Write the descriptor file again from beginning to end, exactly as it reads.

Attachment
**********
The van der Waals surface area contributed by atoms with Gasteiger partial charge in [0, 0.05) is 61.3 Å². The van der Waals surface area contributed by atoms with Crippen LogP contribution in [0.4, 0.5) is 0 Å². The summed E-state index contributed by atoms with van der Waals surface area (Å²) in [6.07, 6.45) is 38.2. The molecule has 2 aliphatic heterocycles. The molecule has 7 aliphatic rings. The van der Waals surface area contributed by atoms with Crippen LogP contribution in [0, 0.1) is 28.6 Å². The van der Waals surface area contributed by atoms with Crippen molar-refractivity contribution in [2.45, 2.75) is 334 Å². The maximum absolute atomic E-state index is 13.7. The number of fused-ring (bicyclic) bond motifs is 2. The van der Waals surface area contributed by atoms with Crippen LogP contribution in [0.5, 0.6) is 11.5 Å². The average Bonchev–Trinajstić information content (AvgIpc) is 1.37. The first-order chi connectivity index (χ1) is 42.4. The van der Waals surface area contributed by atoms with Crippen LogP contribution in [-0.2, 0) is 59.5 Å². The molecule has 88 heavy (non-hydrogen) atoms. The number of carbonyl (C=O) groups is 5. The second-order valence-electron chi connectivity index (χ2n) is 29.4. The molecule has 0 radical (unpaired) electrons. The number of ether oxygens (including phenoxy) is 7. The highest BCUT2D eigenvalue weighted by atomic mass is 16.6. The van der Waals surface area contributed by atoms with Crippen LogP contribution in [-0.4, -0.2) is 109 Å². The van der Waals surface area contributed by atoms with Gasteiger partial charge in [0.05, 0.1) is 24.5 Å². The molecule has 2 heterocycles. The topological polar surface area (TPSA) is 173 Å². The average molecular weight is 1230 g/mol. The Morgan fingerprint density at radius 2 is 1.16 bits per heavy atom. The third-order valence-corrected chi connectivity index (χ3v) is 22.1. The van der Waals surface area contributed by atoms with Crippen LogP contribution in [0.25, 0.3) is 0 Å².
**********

The van der Waals surface area contributed by atoms with Gasteiger partial charge in [0, 0.05) is 61.3 Å². The van der Waals surface area contributed by atoms with Crippen LogP contribution in [0.4, 0.5) is 0 Å². The summed E-state index contributed by atoms with van der Waals surface area (Å²) in [6.07, 6.45) is 38.2. The molecule has 2 aliphatic heterocycles. The molecule has 7 aliphatic rings. The van der Waals surface area contributed by atoms with Crippen LogP contribution in [0, 0.1) is 28.6 Å². The van der Waals surface area contributed by atoms with Crippen molar-refractivity contribution in [2.45, 2.75) is 334 Å². The maximum absolute atomic E-state index is 13.7. The number of fused-ring (bicyclic) bond motifs is 2. The van der Waals surface area contributed by atoms with Crippen LogP contribution in [0.5, 0.6) is 11.5 Å². The average Bonchev–Trinajstić information content (AvgIpc) is 1.37. The first-order chi connectivity index (χ1) is 42.4. The van der Waals surface area contributed by atoms with Crippen LogP contribution in [-0.2, 0) is 59.5 Å². The molecule has 88 heavy (non-hydrogen) atoms. The number of carbonyl (C=O) groups is 5. The second-order valence-electron chi connectivity index (χ2n) is 29.4. The molecule has 0 radical (unpaired) electrons. The number of ether oxygens (including phenoxy) is 7. The highest BCUT2D eigenvalue weighted by atomic mass is 16.6. The van der Waals surface area contributed by atoms with Crippen LogP contribution in [-0.4, -0.2) is 109 Å². The van der Waals surface area contributed by atoms with Gasteiger partial charge in [0.05, 0.1) is 24.5 Å². The molecule has 2 heterocycles. The topological polar surface area (TPSA) is 173 Å². The average molecular weight is 1230 g/mol. The Morgan fingerprint density at radius 2 is 1.16 bits per heavy atom. The third-order valence-corrected chi connectivity index (χ3v) is 22.1. The van der Waals surface area contributed by atoms with Crippen LogP contribution in [0.25, 0.3) is 0 Å².